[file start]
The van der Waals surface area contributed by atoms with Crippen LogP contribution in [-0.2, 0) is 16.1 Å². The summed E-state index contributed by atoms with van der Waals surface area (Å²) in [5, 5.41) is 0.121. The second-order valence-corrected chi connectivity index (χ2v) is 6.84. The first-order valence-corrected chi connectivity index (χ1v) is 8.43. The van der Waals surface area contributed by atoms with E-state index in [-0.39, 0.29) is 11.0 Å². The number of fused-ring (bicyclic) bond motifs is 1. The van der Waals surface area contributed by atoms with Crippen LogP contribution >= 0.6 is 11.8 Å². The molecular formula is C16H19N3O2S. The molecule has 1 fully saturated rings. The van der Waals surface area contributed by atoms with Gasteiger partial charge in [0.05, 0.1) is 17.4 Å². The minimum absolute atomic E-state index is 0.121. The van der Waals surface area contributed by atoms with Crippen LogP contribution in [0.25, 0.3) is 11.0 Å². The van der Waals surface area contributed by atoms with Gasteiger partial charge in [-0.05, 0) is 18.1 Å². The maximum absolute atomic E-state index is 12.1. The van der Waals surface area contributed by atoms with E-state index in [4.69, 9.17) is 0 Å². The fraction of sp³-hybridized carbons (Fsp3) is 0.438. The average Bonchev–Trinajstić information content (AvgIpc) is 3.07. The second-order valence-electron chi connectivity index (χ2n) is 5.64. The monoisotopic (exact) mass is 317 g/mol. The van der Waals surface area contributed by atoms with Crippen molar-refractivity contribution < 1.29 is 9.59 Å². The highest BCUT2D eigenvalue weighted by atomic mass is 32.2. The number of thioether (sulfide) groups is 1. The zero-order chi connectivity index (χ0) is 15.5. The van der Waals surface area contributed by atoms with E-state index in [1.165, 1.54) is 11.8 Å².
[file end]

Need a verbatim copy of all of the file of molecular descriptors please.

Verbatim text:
The van der Waals surface area contributed by atoms with Crippen LogP contribution in [-0.2, 0) is 16.1 Å². The summed E-state index contributed by atoms with van der Waals surface area (Å²) in [5, 5.41) is 0.121. The second-order valence-corrected chi connectivity index (χ2v) is 6.84. The first-order valence-corrected chi connectivity index (χ1v) is 8.43. The van der Waals surface area contributed by atoms with E-state index in [-0.39, 0.29) is 11.0 Å². The number of fused-ring (bicyclic) bond motifs is 1. The van der Waals surface area contributed by atoms with Crippen LogP contribution >= 0.6 is 11.8 Å². The molecular formula is C16H19N3O2S. The molecule has 1 fully saturated rings. The van der Waals surface area contributed by atoms with Gasteiger partial charge in [0.05, 0.1) is 17.4 Å². The minimum absolute atomic E-state index is 0.121. The van der Waals surface area contributed by atoms with Crippen LogP contribution in [0.25, 0.3) is 11.0 Å². The van der Waals surface area contributed by atoms with Gasteiger partial charge in [-0.05, 0) is 18.1 Å². The maximum absolute atomic E-state index is 12.1. The van der Waals surface area contributed by atoms with E-state index in [4.69, 9.17) is 0 Å². The fraction of sp³-hybridized carbons (Fsp3) is 0.438. The average Bonchev–Trinajstić information content (AvgIpc) is 3.07. The second-order valence-electron chi connectivity index (χ2n) is 5.64. The monoisotopic (exact) mass is 317 g/mol. The van der Waals surface area contributed by atoms with Crippen molar-refractivity contribution < 1.29 is 9.59 Å². The highest BCUT2D eigenvalue weighted by atomic mass is 32.2. The number of thioether (sulfide) groups is 1. The zero-order chi connectivity index (χ0) is 15.5. The van der Waals surface area contributed by atoms with E-state index in [1.165, 1.54) is 11.8 Å².